Anticipating the onslaught of projects coming, just
last week, the first week in August, we stood up a new
command — the officer in charge of Construction,
Marine Corps Marianas, whose sole special purpose
focus is to manage this construction effort over the
next decade. This is the model that we’ve used periodically where we have an intensive development effort
somewhere in the world and we’ll stand up this special
purpose unit and then, when the construction is done,
we will stand it down. We’ve stood up that group.
Having said that, anyone who has followed this
program over time knows that it’s difficult, it’s hard,
it’s complicated and will remain so. We have some
environmental planning issues that we’re working
through now and we will continue to work through
those, we’ll get past those, and it is our intention to
meet the needs of the Marine Corps with this construction program.
Do you see the Seabee force as adequate for
the present and what you perceive to be the
MUILENBURG: In my opinion, I see the Seabee force
today as adequate for their tasked missions, for their
tasked workload. However, I will say that the Marine
Corps, Navy and Combatant Command-supported
commanders always seem to want more Seabees. I
think [Gen. Douglas] MacArthur was the first one
to say “the problem with Seabees is there just aren’t
enough of them.” And, so, I think we still experience
that. It’s true in peacetime, but I think it is particularly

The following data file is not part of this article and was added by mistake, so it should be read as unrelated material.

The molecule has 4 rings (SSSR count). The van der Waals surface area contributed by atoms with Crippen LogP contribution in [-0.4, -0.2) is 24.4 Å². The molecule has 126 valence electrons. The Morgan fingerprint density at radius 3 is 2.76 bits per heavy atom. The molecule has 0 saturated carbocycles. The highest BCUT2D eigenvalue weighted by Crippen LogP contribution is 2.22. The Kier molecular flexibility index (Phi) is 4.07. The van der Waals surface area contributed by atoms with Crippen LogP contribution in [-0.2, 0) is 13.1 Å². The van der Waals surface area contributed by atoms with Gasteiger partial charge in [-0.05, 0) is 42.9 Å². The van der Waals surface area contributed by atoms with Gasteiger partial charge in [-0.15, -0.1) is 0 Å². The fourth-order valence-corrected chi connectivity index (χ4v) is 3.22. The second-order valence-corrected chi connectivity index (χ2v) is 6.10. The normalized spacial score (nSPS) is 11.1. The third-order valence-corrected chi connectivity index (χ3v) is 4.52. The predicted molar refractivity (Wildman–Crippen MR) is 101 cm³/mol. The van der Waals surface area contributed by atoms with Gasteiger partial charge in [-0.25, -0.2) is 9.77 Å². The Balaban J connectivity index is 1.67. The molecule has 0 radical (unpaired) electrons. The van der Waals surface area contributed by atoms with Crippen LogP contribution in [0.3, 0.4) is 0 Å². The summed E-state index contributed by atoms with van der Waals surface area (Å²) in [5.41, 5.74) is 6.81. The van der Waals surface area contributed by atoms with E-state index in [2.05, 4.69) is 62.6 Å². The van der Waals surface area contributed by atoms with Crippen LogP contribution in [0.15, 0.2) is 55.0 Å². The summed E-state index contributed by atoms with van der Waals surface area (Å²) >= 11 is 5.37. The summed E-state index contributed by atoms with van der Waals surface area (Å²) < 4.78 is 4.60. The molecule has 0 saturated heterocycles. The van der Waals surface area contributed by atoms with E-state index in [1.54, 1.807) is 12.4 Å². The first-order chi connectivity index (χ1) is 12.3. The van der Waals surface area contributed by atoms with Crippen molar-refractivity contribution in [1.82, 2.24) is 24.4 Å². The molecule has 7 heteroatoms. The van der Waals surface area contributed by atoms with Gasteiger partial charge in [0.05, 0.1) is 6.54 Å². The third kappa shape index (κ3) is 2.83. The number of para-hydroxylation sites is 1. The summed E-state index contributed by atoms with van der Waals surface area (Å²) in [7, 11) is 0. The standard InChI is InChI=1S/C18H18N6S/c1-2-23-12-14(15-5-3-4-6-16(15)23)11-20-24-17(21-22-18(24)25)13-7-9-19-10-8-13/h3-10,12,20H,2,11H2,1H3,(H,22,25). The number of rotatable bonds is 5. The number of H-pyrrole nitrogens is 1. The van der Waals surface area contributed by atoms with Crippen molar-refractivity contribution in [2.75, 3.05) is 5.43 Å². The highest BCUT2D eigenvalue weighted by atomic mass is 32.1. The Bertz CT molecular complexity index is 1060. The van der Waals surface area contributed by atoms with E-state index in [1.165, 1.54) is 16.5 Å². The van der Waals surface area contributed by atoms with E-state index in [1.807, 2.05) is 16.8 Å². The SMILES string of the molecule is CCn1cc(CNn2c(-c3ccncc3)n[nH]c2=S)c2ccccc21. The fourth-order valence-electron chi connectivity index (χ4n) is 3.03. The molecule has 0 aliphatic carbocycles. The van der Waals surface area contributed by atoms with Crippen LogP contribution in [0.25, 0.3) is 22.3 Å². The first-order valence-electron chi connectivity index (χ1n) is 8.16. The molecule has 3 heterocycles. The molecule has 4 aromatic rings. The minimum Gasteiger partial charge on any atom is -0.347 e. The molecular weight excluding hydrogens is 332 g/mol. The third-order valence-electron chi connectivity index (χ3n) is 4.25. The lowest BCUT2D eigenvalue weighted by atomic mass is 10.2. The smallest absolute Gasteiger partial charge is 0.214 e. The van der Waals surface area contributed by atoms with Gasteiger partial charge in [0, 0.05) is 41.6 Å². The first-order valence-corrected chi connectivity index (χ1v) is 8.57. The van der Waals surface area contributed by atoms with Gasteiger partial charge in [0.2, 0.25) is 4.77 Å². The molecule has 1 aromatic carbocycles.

true in times of crisis that people want more Seabees.
The history of our force, you are probably aware,
in times of conflict, our numbers go up drastically.
As soon as the conflict is over, our numbers reduce
almost as drastically. This happened in World War
II, Korea, Vietnam and, now, Operations Iraqi and
Today, we are kind of in the valley of our force
structure. The services have reduced their engineers
the last few years. In the aggregate, because we are
able to work as a joint force quite well, I think something to keep our eye on is whether we’ve gone too far.
The challenge for me and others is to be ready to ramp
up again when the time comes, when we’re called to
increase our units, increase the number of Seabees,
that we’re able to do that. We’re spending some time
making sure that we’re doing that.
An example of that I would offer to you is, the
original Seabees came from our nation’s construction
industry. They came out of the union halls. They came
out of industry. They were patriots. They joined the
Navy and they had the technical skills to do any the
job we needed them to do overseas. I like that model.
We really rely on our Reserve workforce to be the
first responders when we need to ramp up for crises.
I want to make sure that the folks we are recruiting
into our Reserve Seabees primarily are people with
those construction and engineering skills because
that is what they do every day of their working lives.
That’s the best recipe to me. I think that’s better than
the method where we’re recruiting non-construction
industry folks and then attempting to train them inside
the military for that mission. We are going to carefully
watch that balance.
Can you talk about what interagency and
public/private partnerships mean to your command? Maybe give some examples of where
those partnerships have met with success or
delivered new capabilities for you.
MUILENBURG: Let’s talk about interagency first. When
we talk about interagencies, we are talking about all the
agencies of the federal government working together
toward a common national purpose. We work with
just about all of them. We work with the Departments
of Interior, Commerce, Agriculture, Energy — the list
really goes on and on.